Vol. 12 No. 6 (June 2002) pp. 260-264

THE DEATH PENALTY: AN AMERICAN HISTORY by Stuart Banner. Cambridge: Harvard University Press, 2002. 408 pp. Cloth $29.95. ISBN:

Reviewed by Samuel B. Hoff, Department of History, Political Science, and Philosophy, Delaware State University.

Washington University School of Law Professor Stuart Banner has written a book which uncovers "the many changes in capital punishment over the years--changes in the arguments pro and con, in the crimes punished with death, in execution methods and rituals, and more generally in the way Americans have understood and experienced the death penalty" (p. 3). His goal is to help readers comprehend how paradoxes which exist in contemporary utilization of capital punishment
in the United States came about. The study taps archival documents, law cases, newspaper and scholarly articles, and U. S. Department of Justice statistics on executions, among other sources.

The first three chapters of the text detail the evolution of the death penalty in America through the eighteenth century. Imported from England, capital punishment was invoked for a plethora of offenses in the American colonies. The reasons for its use included deterrence, retribution, and penitence. Except for the military, the standard method of execution in this period of U. S. history was hanging. However, government officials resorted to burning those whose crimes upset the social order.

Public executions were rituals carefully controlled by authorities for maximum terror effect. The event encompassed the march to the gallows, a sermon by clergy, and the last words of the condemned. Hangings often attracted thousands of spectators. According to the author, hangings were "occasions for the vicarious experience of violence, a niche occupied today by television, movies, sports, video games, and the like" (p. 31).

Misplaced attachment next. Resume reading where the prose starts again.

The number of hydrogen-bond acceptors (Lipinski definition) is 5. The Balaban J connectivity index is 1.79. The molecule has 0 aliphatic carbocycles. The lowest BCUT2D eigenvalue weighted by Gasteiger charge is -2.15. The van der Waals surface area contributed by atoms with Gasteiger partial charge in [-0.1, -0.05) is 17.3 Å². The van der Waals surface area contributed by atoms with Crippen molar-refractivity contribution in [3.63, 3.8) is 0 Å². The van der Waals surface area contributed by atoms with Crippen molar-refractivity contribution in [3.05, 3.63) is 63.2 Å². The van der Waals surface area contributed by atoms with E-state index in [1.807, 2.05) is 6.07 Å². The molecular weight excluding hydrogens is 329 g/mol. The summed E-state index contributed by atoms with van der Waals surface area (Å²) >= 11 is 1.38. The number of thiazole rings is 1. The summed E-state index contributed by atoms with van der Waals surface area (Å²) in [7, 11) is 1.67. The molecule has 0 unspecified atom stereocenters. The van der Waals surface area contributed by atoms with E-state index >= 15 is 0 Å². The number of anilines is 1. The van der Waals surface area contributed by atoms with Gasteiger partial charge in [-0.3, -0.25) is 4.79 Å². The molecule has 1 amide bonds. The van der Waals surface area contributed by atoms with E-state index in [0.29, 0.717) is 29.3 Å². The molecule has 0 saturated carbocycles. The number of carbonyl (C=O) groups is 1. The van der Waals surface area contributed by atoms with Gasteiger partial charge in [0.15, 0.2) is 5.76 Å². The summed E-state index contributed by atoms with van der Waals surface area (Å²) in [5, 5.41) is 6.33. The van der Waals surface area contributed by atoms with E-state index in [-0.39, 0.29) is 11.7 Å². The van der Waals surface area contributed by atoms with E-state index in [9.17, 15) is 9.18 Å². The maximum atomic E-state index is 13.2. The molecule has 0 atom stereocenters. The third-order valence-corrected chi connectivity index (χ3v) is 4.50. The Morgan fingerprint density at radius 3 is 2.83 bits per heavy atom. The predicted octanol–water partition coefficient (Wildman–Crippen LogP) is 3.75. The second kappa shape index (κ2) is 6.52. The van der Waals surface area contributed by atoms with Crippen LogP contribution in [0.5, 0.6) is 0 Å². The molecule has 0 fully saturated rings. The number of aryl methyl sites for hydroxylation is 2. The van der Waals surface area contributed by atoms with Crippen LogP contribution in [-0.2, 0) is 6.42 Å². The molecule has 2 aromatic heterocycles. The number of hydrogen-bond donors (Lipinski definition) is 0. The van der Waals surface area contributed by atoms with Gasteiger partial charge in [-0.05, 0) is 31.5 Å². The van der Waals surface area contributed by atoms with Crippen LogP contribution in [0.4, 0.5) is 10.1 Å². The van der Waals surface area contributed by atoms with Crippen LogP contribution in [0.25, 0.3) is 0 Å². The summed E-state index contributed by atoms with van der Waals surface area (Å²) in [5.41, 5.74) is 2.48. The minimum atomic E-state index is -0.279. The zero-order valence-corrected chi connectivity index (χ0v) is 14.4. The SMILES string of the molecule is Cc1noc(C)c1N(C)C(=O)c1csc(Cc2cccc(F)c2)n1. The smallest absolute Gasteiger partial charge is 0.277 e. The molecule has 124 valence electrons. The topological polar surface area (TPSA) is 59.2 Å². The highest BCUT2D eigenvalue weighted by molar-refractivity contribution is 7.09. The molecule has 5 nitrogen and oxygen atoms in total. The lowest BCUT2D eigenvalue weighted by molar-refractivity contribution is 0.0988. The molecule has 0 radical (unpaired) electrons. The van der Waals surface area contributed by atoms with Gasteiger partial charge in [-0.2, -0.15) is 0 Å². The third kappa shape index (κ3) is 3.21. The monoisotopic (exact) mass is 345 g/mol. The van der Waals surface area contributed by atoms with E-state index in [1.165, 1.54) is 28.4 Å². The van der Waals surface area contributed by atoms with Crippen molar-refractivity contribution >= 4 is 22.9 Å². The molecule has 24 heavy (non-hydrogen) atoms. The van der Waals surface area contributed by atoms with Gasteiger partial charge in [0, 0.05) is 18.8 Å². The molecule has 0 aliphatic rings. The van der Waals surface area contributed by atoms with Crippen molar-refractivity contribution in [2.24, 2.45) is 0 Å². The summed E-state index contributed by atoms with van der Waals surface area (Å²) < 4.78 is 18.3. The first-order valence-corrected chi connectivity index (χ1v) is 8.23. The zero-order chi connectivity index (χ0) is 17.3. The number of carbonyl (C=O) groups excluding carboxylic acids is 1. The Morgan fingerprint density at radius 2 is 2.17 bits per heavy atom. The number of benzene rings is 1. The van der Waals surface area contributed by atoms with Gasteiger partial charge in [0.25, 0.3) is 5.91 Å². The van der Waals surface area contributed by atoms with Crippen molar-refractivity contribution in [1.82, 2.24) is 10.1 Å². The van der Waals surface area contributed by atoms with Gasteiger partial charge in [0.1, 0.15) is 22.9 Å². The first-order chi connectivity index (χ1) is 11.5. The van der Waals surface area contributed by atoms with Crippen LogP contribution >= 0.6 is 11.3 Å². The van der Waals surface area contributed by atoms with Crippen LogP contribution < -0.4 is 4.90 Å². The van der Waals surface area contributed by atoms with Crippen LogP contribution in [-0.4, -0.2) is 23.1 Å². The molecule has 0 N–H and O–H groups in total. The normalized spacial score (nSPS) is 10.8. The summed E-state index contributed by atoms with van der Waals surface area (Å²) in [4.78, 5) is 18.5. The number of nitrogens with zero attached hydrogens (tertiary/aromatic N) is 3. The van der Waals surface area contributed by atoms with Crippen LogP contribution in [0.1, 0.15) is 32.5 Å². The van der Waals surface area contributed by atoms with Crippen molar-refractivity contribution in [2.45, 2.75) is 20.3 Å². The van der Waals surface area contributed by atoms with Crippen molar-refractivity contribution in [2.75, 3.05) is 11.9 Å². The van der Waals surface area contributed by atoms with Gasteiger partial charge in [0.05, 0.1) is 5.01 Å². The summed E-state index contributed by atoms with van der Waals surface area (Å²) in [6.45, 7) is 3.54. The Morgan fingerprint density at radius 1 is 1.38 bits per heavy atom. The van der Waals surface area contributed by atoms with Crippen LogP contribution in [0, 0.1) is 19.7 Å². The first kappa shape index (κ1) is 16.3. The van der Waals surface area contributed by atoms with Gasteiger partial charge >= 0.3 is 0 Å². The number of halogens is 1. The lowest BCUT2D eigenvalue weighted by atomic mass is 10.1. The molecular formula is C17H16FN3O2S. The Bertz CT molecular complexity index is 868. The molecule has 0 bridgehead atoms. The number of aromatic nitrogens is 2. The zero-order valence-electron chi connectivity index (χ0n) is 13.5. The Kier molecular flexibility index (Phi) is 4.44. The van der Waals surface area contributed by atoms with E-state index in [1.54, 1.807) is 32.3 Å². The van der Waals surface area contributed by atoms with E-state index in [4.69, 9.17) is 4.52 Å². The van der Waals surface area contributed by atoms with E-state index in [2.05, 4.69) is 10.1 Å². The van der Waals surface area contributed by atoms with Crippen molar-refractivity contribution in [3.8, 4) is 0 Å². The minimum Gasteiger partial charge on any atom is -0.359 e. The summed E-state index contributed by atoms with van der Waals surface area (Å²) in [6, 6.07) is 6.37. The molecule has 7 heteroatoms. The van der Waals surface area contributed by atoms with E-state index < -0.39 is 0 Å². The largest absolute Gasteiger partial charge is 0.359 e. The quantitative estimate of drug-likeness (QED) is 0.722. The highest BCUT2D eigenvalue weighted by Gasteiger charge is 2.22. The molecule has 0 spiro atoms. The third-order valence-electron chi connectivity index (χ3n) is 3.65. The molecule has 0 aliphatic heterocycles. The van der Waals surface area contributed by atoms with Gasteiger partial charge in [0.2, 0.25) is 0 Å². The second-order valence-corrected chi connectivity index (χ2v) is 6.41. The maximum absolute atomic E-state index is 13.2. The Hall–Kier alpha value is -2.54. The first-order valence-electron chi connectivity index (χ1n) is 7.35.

Chapters 4 through 6 highlight changes in American capital punishment which occurred during the 1800s. Aversion to employment of the death penalty for crimes other than murder actually began in the late1700s, as several states revised their laws. By the middle of the nineteenth century, three states--Michigan, Rhode Island, and Wisconsin--had abolished the death penalty for murder. Additionally, there was extensive debate over the justification for capital punishment in the
northern states. On the other hand, the existence of slavery perpetuated its maintenance in southern states, albeit more for blacks than whites.

The increasing deployment of prisons and a growing divergence of social classes among American citizens resulted in the replacement of public executions with jail-yard hangings. Other changes in the process of capital punishment --especially the growth of the press, celebrated trials, and the widening participation in clemency decisions--further redefined the public component of executions.

Chapter 7, the longest chapter in the book, examines the modernization of

Page 266 begins here

techniques for executing condemned criminals. The advent of electricity in the late 1800s led to the invention of the electric chair, which would be used by almost half of American states by 1950. Because of disagreement over the safety and appearance of electrocutions, several states followed Nevada's example and switched to the gas chamber. Both of the latter methods required specialists to operate them and further limited audiences. Banner notes that the reduction in witnesses meant
that "there was virtually no chance that one of the new technological executions would be conducted in the presence of the kind of person it was supposed to deter" (p. 206).

Chapters 8 through 10 review capital punishment in twentieth century America. Although the 199 persons executed in 1935 represented a peak, utilization of capital punishment waned during the 1900s. Among the reasons furnished by the author for the latter trend are belief in the biological causation of crime, social science research disputing the deterrent effect of the death penalty, Progressive era reforms which precipitated legislative abolition, opposition to capital punishment by